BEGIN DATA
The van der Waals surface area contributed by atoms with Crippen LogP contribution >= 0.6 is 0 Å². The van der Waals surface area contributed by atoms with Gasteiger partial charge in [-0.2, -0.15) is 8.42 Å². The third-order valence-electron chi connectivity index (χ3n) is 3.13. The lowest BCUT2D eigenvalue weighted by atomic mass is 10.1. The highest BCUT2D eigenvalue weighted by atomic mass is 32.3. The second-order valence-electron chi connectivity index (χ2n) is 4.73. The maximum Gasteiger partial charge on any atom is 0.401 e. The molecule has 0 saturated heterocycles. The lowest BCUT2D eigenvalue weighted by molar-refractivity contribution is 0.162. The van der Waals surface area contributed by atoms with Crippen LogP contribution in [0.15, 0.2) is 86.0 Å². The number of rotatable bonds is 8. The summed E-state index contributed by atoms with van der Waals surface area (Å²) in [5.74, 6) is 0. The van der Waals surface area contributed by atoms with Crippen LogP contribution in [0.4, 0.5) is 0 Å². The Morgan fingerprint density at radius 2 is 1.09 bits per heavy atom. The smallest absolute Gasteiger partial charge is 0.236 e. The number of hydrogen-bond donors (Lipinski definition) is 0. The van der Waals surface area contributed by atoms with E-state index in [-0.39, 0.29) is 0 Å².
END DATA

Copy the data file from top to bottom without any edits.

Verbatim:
The van der Waals surface area contributed by atoms with Crippen LogP contribution >= 0.6 is 0 Å². The van der Waals surface area contributed by atoms with Gasteiger partial charge in [-0.2, -0.15) is 8.42 Å². The third-order valence-electron chi connectivity index (χ3n) is 3.13. The lowest BCUT2D eigenvalue weighted by atomic mass is 10.1. The highest BCUT2D eigenvalue weighted by atomic mass is 32.3. The second-order valence-electron chi connectivity index (χ2n) is 4.73. The maximum Gasteiger partial charge on any atom is 0.401 e. The molecule has 0 saturated heterocycles. The lowest BCUT2D eigenvalue weighted by molar-refractivity contribution is 0.162. The van der Waals surface area contributed by atoms with Crippen LogP contribution in [0.15, 0.2) is 86.0 Å². The number of rotatable bonds is 8. The summed E-state index contributed by atoms with van der Waals surface area (Å²) in [5.74, 6) is 0. The van der Waals surface area contributed by atoms with Crippen LogP contribution in [0.4, 0.5) is 0 Å². The Morgan fingerprint density at radius 2 is 1.09 bits per heavy atom. The smallest absolute Gasteiger partial charge is 0.236 e. The number of hydrogen-bond donors (Lipinski definition) is 0. The van der Waals surface area contributed by atoms with E-state index in [-0.39, 0.29) is 0 Å².